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Teaching Kids to Spell

(8 Posts)
motherofboys Wed 27-Apr-05 17:37:16

How??? Please help DS2 struggles with this and I feel kinda helpless at home

pixiefish Wed 27-Apr-05 17:57:16

Look, Cover, write it out

roisin Wed 27-Apr-05 19:03:44

DS1's teacher in yr1 taught them 'magical spelling', which has been fabulous for him. First they look at a word, and think about how it's spelled. Then they close their eyes and imagine the word in their head. They imagine it in a certain colour - maybe large purple bubble letters with yellow spots on - the detail is all part of the system.

Then you get them to look carefully at the shape of the word: you can actually draw the shape of the word. (can is just a rectangle, cat has an up bit at the end, rag has a down bit at the end - does this make sense?)

Then you look at anything particularly unusual about the word - i.e. silent 'k' in knife, etc. If a word is not phonetic, get them to pronounce all the letters: WED-NEZ-DAY, etc.

Finally get them to 'take a mental picture' of this image in their brains to remember.

Then practice, practice, practice.

The other thing that helps of course is loads and loads of reading, so the spellings are more familiar anyway.

Also if you have a tough batch try putting them up next to his bed, or on the wall next to the dining room table.

Hope something in there is helpful! How old is he btw?

LIZS Wed 27-Apr-05 19:20:54

I went to a talk recently by a guy who has a linguistic approach to spelling (Real Spelling) and developed courses and teaching materials. His concept was that there are actually strict rules to spelling in the english language and that a purely phonetical approach wasn't all that helpful. So instead you'd look at a word and analyse its meaning, associations and roots to learn patterns and rules to apply elsewhere.

He spent time in each classroom with kids of primary age looking at words such as "meat" and "eat" and getting them to talk about the patterns they saw as a sort of game. Perhaps much of it went over the younger ones' heads but it was certainly an alternative approach and they enjoyed it.

Back to topic, ds is 7 and has problems spelling accurately - think he can't always "hear" the difference between "e" and "i", often omitting vowels altogether, and he has sequencing difficulties. I write them on a small blackboard in his room and we rehearse them in the evening or morning.

kid Wed 27-Apr-05 19:27:21

DD was introduced to a new way of learning her words last week.
There are 5 columns, 1st one has the word in it, next one she has to copy the word. Then is the 1st, 2nd and 3rd try. I spaced out her attempts over the day. She has her first spelling test on these words and did really well (8 out of 8 )

cazzybabs Wed 27-Apr-05 19:47:35

Agree with all these stergies - phonemes is the 1st place to start (jolly phonics os excellent - on sale in the ELC) - because at least people will be able to work out what it is meant to be. Play i-spy with inital sound, middle sound, end sound etc - all kinds of games to get him to hear the different phonemes. But it is tricky - different sounds have different ways of making the sounds and tricky words simply aren't phonetic. These can be learned by mnenomics, looking for the little words in the big words, looking simpley at the shape of the words, writing with joinned up letters (muscle memory), writing it in the air with their finger as the pencil, then when they are good they can do both hands one going one way and the other the other way. Look, cover, write, ceheck is OK - but please get him to say/write in a sentecne - so many children learn spellings get 10/10 in spelling test and then spell it wrong in writing because they simply haven't put the two togther. Also look for patterns of words with the smae sound or same spelling pattern - wrtie them down on a poster, draw a picture of the word, use it, spell it.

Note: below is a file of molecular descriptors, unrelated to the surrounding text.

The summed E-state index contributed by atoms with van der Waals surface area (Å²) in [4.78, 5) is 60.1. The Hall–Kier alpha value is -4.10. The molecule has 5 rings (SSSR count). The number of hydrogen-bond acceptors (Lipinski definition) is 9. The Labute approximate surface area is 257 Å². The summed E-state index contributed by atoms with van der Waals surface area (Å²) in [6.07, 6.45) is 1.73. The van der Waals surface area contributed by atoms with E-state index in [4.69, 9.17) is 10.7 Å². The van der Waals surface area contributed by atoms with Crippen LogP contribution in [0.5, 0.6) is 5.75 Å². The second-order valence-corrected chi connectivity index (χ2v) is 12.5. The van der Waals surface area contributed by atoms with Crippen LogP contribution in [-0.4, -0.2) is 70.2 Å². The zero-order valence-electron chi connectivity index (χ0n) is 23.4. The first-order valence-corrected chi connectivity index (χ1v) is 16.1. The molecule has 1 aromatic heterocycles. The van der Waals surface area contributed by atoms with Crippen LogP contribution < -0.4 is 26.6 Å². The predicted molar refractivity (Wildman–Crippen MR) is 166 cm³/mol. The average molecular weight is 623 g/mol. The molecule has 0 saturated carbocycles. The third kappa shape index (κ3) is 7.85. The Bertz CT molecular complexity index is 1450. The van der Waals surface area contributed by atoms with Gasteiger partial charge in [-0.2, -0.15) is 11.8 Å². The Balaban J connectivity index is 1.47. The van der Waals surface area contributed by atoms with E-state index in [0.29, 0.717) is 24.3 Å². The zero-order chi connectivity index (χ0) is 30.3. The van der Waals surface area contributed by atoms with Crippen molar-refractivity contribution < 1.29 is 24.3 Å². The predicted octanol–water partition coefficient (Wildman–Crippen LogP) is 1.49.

Hope this helps???

figleaf Wed 27-Apr-05 22:18:08

You could buy Word shark from White space ltd (020 8748 5927). We used it ( I.T package)with our 7 y.o when he seemed to be having trouble in Y1. He`s a brilliant speller now that he`s in Y2 even though we`ve just been told he seems to have dyslexic tendencies . Cant remember exactly but think it was around £40.

motherofboys Thu 28-Apr-05 13:09:41

Thanks everyone DS2 is 7 and has struggled to firstly learn his alphaabet, then to learn to read and now spellings is the focus. Look, cover, try doesn't work with him
Thinking about it his teacher occasionally sends home pictures like W in a hat for 'what' or Big Elephants Can Always Understand Small Elephants ('because').
I will look into the various systems you suggest and see if I can get one that will make him want to try more - motivation is a bit of an issue too!

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